Usually, SCSI devices come with the termination built into the device. Older devices actually had two or three terminating resistor packs plugged into the card or drive circuit board. More modern ones have DIP switches to turn the termination on or off.
Essentially, on a SCSI daisy chain ribbon cable with multiple connectors, only the first and last physical device needs to be terminated. Usually SCSI devices come from the factory already terminated. If you have only one device to connect check and see if there is a DIP switch to change. I would go ahead and connect it. If it works, it's probably already set properly.
That said, I have worked with daisy chains of SCSI devices where a particular device would only work if it were terminated even if it was in the middle of the chain. s
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Only one termination should be powered in a SCSI chain. Generally, it should be the last device. It's been a long time since I've worked with SCSI, but I recall that scanners may be picky about where in a chain of multiple devices they are located; electrical noise on the SCSI data lines causes problems with the scanner electronics. I don't recall whether best results are found from locating it as the first device in line from the computer or the last device.
First, determine if your "motherboard" will support a SCSI
hard drive interface. The type of SCSI drives that are available are
Wide Ultra SCSI (40MB/sec), Wide Ultra 2 SCSI (80MB/sec), Ultra 160 SCSI
(160MB/sec) and Ultra 320 SCSI (320MB/sec). Today's standard for SCSI
drives is the SCA SCSI which has an 80 pin female cable to drive
information from the drive to the system board.
Set the jumpers. The drive should have jumpers on it that were set by
the manufacturer. Setting the jumpers allows the drive to be recognized
by your computer's hardware. If the jumpers have not been set, you will
need to set the jumper of the primary drive to "Master," and if you are
installing a secondary drive, the jumpers would be set to "Slave." The
master drive is the drive that the computer boots to first when it
starts up. The jumpers are pins located on the block or end of the hard
drive.Resetting the BIOS default should make the system recognize the drive. Or Press F6 to install third-party SCSI drivers.
Any "Parity Error" is from a communication error on the SCSI bus, and it's bad! Errors are a way of life, and the SCSI transceiver has failsafes to fight them, and one of these is parity. Consider it extra data that the controller sends when you transfer data to your hard disks. Once there, the drives transceiver does a simple ccheck and verifies that the parity is correct. If not, a Parity Error is generated.
99% of the problems surround the SCSI bus itself in the form of a damaged SCSI cable, loose terminator, or a bent pin on a SCSI connector (latter being most common). This error is more apparent after moving the SCSI devices, resulting in unplugging and then replugging the cables back onto the Targets (HDD, CD/DVD ROM, printer, etc.) or back onto the Host Bus Adapter (HBA - the 29320 in your case). Check ALL pins. You can try to straighten the pins, otherwise it's time to replace the cable. REMEMBER that terminators are a must and can also cause Parity Errors if there is no termination present on one end of the bus or the other. This coming from an ex-Adaptec employee and support person! :)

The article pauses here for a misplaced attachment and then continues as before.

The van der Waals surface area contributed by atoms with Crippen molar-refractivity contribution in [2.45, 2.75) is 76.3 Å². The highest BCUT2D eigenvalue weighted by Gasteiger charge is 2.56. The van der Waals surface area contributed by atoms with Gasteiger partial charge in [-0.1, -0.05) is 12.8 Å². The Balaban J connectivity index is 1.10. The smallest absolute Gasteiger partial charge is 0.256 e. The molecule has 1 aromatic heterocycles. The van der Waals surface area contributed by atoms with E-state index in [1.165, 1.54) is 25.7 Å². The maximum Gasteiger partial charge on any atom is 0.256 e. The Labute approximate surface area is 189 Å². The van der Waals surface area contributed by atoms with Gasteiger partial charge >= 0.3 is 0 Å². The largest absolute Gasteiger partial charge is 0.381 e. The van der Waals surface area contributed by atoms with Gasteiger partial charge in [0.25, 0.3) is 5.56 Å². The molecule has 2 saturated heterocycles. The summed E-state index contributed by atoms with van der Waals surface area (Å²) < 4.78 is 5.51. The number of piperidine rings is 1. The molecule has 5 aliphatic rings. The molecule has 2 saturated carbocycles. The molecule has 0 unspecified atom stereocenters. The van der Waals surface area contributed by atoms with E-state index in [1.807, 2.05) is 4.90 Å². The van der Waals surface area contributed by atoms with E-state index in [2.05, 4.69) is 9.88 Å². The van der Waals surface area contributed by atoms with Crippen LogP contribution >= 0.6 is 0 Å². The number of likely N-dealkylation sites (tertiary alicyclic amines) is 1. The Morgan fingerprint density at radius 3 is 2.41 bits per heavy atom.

Could be a SCSI termination issue. Try changing the SCSI address number on the scanner to a different one and make sure the chain is terminated properly. If there are multiple SCSI devices in the chain, disconnect all the others until you are sure the scanner is working then slowly add the other devices to the chain making sure everything works as each device is added. SCSI voodoo!
As I recall, this is a SCSI device. Like many electrical connectors, SCSI connectors can develop a light corrosion which can keep the signals from being transmitted. The easiest way to clean such light corrosion is to shut down the Mac & power down *all* SCSI devices in the chain. Then gently unplug & replug all SCSI connectors. This will scrape off much of the corrosion & usually results in connectivity being restored. Be sure to unplug and replug the SCSI terminator attached to the last device in the SCSI chain. Restart by powering up the SCSI devices and finally restarting the Mac. Good luck!
Incorrect Jumper setting (SCSI ID) Each device on the card/controller cable must have unique ID and must be of the proper type for the card/controller...although some like 50-pin SCSI I and II Are interchangeable, larger, newer drives using Ultra, Ultra-Wide and Differential technologies are not.
Typically the controller is set at 7 or 15, so each attached device (CDROM, HDD, Scanner, Plotter, Tape, etc is allowed to use 0-6 or 0-14 depending on controller type.
Doublecheck that you are not trying to use SCSI-Fast, Wide or Ultra controller with the wrong type/technology drive or (gasp) Differential (used mostly for Tape, Robots, Jukeboxes and CD or DVD Arrays) The others won't work... Diff will smoke the drive.
SCSI is a class of knowledge on its own - drive numbering etc etc - Have you set up the drive cable with the termination block at the end ??.
There are plenty of recovery programs around ( if you have a failing drive or deleted filed etc) but first you have to get the drive 'recognised' by the system.
Try also to Google on "SCSI setup" solutions and try www.youtube.com also. There maybe a video on how to set the drive up, there.
I'd suspect the termination or the cables. SCSI is notoriously particular about seeing the proper termination. I've found that I've had to use external termination to get some devices to work. Try one drive at a time to see if you can get any of the hard drives recognized. If not, try better cables or external termination.